Inferior Pedicle Breast Reduction 

Niri Niranjan

Consultant Plastic and Reconstructive Surgeon

St Andrews Center for Burns & Plastics, Essex, UK 

Niri Niranjan, Consultant Plastic and Reconstructive Surgeon, St Andrews Centre for Burns and Plastics, Essex, UK

The techniques of reduction mammoplasty have evolved over many centuries with particular refinements being made over the last 100 years. This section will give a brief glimpse of the historical evolution of the technique and the different pedicles used and described in the following tables. This is followed by a guidance on how I choose my technique and finally there are videos on inferior pedicle breast reduction.

 

 

 

 

 

 

 

 

 

 

 

 

 

 

 

Reduction mammoplasty would incorporate a pedicle to sustain the vascularity of the Nipple areolar complex; unless free nipple grafting is contemplated. Over centuries the pedicles have evolved with every part of the breast mound serving as a pedicle in the various techniques described. Table 2 lists some of the common descriptions.

 

 

 

 

 

 

 

 

 

 

 

 

 

 

 

 

 

 

 

 

Blood supply

 

Understanding the blood supply remains paramount to a successful reduction technique as all the pedicles described serve to retain the blood supply through one or more of the vessels. The key vessels supplying the breast include the internal mammary artery, lateral thoracic artery, thoracodorsal and antero-lateral inter-coastal perforators. There is extensive collateral circulation through these vessels both to the gland and the skin thereby making the different techniques of reduction feasible.

 

Nerve supply to the Nipple areolar complex

 

Innervation to the NAC is complex with extensive variability. Anterior ramus of the 4th lateral inter-coastal nerve is considered to be the most reliant nerve supplying the NAC.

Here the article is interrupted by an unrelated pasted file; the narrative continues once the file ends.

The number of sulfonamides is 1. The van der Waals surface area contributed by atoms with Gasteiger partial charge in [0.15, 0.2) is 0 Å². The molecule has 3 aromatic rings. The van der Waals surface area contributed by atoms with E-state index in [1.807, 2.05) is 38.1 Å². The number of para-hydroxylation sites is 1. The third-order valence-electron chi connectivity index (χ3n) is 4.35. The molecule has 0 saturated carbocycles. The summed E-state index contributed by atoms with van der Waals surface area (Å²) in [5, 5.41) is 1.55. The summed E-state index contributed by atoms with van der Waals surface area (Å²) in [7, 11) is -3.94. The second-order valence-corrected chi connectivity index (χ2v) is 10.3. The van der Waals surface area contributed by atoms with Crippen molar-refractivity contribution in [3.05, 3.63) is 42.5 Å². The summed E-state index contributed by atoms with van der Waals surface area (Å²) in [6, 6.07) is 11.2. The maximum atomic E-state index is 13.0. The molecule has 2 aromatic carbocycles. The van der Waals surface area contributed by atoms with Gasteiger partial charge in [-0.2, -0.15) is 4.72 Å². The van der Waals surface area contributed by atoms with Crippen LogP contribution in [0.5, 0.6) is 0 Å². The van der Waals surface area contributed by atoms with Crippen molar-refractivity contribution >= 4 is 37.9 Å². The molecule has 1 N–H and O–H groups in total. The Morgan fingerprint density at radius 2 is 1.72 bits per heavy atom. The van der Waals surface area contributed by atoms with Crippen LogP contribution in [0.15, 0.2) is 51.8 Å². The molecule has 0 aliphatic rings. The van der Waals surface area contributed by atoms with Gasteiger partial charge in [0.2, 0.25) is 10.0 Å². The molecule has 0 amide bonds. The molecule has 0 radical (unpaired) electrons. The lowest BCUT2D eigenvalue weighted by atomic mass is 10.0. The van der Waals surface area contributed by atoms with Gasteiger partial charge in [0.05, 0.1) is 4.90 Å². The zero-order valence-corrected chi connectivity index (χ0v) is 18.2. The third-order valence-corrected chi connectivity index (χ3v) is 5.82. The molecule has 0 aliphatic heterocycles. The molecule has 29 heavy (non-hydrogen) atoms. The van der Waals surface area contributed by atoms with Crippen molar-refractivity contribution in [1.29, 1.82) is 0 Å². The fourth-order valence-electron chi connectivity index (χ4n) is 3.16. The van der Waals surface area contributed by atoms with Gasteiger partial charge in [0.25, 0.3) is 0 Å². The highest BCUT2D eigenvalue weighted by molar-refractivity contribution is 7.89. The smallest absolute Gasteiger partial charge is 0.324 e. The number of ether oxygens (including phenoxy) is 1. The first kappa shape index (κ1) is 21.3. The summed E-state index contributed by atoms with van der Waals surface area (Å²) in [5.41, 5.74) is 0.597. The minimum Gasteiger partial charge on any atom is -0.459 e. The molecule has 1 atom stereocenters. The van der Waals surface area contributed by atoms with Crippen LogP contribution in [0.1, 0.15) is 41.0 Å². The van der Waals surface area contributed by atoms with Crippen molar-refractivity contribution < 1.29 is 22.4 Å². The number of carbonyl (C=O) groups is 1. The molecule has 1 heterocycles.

Indications

 

  • Hypertrophy

  • Symmetrisation

  • Mastopexy

 

Matchmaking- Options available for reduction and when to use what ?

 

It is important to have a gauge of the volume of reduction required which can be crudely worked out from the chest circumference and the cup size. Table 3 below gives a guide to approximate weight of tissue per cup size in some common chest circumferences (Rule of thumb for size and cup; Regnault-1984)

 

 

 

 

 

 

 

 

 

 

It is important to bear in mind that the breast volume can be reduced by a number of methods. Table 4 below gives list of non-wise pattern techniques along with their proponents.

 

 

 

 

 

 

 

 

 

 

 

 

 

In planning the reduction, Niri Niranjan uses a matchmaking concept where in the factors from history and the clinical examination including the estimated volume of reduction is taken into consideration to plan the technique of reduction. Table 5 represents the matchmaking concept

 

 

 

 

 

 

 

 

 

 

 

 

 

 

 

Thus taking into consideration the 5 key factors a decision is made on the nature of the reduction technique required. If it is deemed appropriate to undertake a wise pattern based reduction technique- An inferior pedicle based reduction can be undertaken as follows.

 

Marking the patient- Inferior pedicle breast reduction

 

This is undertaken prior to the surgery on the ward, on the day of the procedure. Video 1 gives the steps of the marking pre-operatively.

 

Videos

 

Preoperative Marking Video

 

 

 

 

 

 

 

 

 

 

 

 

 

Operative Marking

 

 

 

 

 

 

 

 

 

 

 

 

 

 

De-Epithelialization

 

 

 

 

 

 

 

 

 

 

 

 

 

Resection and Closure

 

 

 

 

 

 

 

 

 

 

 

 

 

Dressings and post-op care

 

Drains are inserted in both breasts and are removed 24/48 hours later depending on the drainage.

 

Following the operation, sutures are protected with steri-strips and the shape of the breast is maintained by applying micro-foam dressing, which if possible is left for a week. Patient is encouraged to wear a sports bra with the cup of the bra maintaining the shape of the breast for next 6/52.

 

Complications

 

Inevitable:

 

  • Scar (Hypertrophic/Keloid)

 

Preventable:

 

  • Bleeding

  • Infection

  • asymmetry-requiring adjustment surgery

 

Unpredictable :

 

  • Loss of sensation in the nipple, Partial or complete loss of nipple

  • Skin and/or fat necrosis

  • Wound breakdown

  • Asymmetrical breast, around 10% of patients require further surgery

 

Other rare complications

 

  • Necrotising fasciitis or pyoderma gangrenosum leading to septicaemia

 

Niri Niranjan

MS, FRCS, FRCS(Plastic Surgery)

Consultant Plastics & Reconstructive Surgeon

 

St Andrews Centre for Plastics and Reconstructive Surgery,

 

Mid-Essex Hospitals, NHS Trust,

 

Essex, England

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Yazan Masannat, Consultant Oncoplastic Breast Surgeon

Aberdeen Royal Infirmary, yazanmas@hotmail.com, +44 (0) 1224 552739 

Part of the iBreastBook project